WASHINGTON: Former Trump campaign chairman Paul Manafort committed crimes that cut to “the heart of the criminal justice system” and over the years deceived everyone from bookkeepers and banks to federal prosecutors and his own lawyers, according to a sentencing memo filed Saturday by special counsel Robert Mueller’s office.
In the memo, submitted in one of two criminal cases Manafort faces, prosecutors do not yet take a position on how much prison time he should serve or whether to stack the punishment on top of a separate sentence he will soon receive in a Virginia prosecution. But they do depict Manafort as a longtime and unrepentant criminal who committed “bold” crimes, including under the spotlight of his role as campaign chairman and later while on bail, and who does not deserve any leniency.
“For over a decade, Manafort repeatedly and brazenly violated the law,” prosecutors wrote. “His crimes continued up through the time he was first indicted in October 2017 and remarkably went unabated even after indictment.”
Citing Manafort’s lies to the FBI, several government agencies and his own lawyer, prosecutors said that “upon release from jail, Manafort presents a grave risk of recidivism.”
The 25-page memo, filed in federal court in Washington, is likely the last major filing by prosecutors as Manafort heads into his sentencing hearings next month and as Mueller’s investigation approaches a conclusion. Manafort, who has been jailed for months and turns 70 in April, will have a chance to file his own sentencing recommendation next week. He and his longtime business partner, Rick Gates, were the first two people indicted in the special counsel’s investigation. Overall, Mueller has produced charges against 34 individuals, including six former Trump aides, and three companies.
Manafort’s case has played out in stark contrast to those of other defendants in the Russia investigation, such as former national security adviser Michael Flynn, who prosecutors praised for his cooperation and left open the possibility of no jail time.
Manafort pleaded guilty to two counts of conspiracy arising from his Ukrainian political consulting work and his efforts to tamper with witnesses. As part of that plea, he agreed to cooperate with Mueller’s team, a move that could have helped him avoid a longer prison sentence. But within weeks, prosecutors say he repeatedly lied to investigators, including about his interactions with Konstantin Kilimnik, a business associate who the US says has ties to Russian intelligence. That deception voided the plea deal.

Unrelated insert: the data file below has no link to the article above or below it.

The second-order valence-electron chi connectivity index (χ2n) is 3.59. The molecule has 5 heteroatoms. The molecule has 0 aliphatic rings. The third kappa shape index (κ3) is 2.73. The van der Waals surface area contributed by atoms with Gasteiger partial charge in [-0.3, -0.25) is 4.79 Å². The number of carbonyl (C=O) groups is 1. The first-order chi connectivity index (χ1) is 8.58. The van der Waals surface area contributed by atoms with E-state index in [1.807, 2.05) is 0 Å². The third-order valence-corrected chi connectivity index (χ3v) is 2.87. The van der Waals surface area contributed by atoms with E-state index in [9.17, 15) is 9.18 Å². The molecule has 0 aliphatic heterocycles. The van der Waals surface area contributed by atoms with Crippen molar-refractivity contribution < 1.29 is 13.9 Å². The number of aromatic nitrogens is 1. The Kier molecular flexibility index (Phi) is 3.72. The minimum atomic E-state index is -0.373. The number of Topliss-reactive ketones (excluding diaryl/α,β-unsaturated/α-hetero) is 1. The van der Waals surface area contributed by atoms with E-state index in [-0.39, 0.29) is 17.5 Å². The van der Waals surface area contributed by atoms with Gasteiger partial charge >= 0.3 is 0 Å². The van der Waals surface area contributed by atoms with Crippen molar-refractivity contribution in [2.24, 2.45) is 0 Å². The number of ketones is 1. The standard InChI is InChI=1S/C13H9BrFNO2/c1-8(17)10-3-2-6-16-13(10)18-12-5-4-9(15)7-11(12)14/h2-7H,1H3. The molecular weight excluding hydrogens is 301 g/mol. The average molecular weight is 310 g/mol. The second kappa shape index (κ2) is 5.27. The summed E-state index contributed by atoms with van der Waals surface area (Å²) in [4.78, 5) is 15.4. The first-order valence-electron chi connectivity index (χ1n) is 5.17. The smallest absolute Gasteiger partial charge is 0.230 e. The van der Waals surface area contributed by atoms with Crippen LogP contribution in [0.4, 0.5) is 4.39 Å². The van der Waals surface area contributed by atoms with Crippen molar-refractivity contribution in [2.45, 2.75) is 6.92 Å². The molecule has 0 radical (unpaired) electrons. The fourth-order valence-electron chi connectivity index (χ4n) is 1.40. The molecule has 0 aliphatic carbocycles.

The sentencing memo comes as Manafort, who led Donald Trump’s 2016 campaign for several critical months, is already facing the possibility of spending the rest of his life in prison in a separate tax and bank fraud case in Virginia. Mueller’s team endorsed a sentence of between 19.5 and 24.5 years in prison in that case.
Prosecutors note that the federal guidelines recommend a sentence of more than 17 years, but Manafort pleaded guilty last year to two felony counts that carry maximum sentences of five years each.
Prosecutors originally filed a sealed sentencing memo on Friday, but the document was made public on Saturday with certain information still redacted, or blacked out.
In recent weeks, court papers have revealed that Manafort shared polling data related to the Trump campaign with Kilimnik. A Mueller prosecutor also said earlier this month that an August 2016 meeting between Manafort and Kilimnik goes to the “heart” of the Russia probe. The meeting involved a discussion of a Ukrainian peace plan, but prosecutors haven’t said exactly what has captured their attention and whether it factors into the Kremlin’s attempts to help Trump in the 2016 election.
Like other Americans close to the president charged in the Mueller probe, Manafort hasn’t been accused of involvement in Russian election interference.